In Santa Teresa, it is still 1987. Slowly but surely, the Kinsey Millhone novels are becoming historical mysteries. Kinsey has no internet access, no chance of DNA identification, and no cell phone--and a cell phone would have come in handy in this volume, which sees Kinsey tackling a very cold case: the disappearance of Violet Sullivan on the Fourth of July in 1953, with her purebred Pomeranian and her brand new Chevrolet. She left behind an abusive husband and a seven-year-old daughter; it is the daughter who, 34 years later, is referred to Kinsey by a friend.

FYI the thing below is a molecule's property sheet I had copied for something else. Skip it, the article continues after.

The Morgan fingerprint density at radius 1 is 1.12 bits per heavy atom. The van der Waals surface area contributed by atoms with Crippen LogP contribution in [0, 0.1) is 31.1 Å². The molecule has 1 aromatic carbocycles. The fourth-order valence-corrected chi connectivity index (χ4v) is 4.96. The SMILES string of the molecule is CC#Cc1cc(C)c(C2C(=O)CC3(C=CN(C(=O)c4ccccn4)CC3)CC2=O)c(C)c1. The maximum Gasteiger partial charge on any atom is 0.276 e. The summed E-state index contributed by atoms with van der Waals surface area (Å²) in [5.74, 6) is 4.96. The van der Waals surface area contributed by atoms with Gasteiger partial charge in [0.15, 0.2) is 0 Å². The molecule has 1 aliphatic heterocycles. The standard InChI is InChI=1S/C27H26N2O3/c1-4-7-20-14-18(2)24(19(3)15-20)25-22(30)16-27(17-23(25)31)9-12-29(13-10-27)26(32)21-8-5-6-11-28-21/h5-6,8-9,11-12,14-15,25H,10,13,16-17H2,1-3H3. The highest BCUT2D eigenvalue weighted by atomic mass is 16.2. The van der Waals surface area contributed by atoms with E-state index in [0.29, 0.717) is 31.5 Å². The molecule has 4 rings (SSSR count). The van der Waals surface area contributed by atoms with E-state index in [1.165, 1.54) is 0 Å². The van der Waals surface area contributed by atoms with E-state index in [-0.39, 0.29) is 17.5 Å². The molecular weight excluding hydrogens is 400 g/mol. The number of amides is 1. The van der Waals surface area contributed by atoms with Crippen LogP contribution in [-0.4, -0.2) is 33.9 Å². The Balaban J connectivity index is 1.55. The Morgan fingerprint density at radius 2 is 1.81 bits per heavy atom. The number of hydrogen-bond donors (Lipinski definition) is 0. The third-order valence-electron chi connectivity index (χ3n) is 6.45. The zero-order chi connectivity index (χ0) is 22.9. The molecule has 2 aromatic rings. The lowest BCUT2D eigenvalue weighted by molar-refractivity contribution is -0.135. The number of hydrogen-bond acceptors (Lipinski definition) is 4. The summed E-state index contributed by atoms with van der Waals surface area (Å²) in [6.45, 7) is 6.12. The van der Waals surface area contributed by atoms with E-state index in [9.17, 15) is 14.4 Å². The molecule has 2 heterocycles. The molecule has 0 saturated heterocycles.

In this book Sue Grafton departs from the usual formula of having the whole novel narrated by Kinsey, as if it were the detective's final report on the case, respectfully submitted to the client. Interspersed with Kinsey's search for people who might know something are flashback chapters to 1953, told in third person narration and presenting events that the detective three decades later may or may not find out; so for the first time in the series, the reader knows more than Kinsey. It's an interesting departure, and it works pretty well.
Originally posted at MySpace on 12/22/05.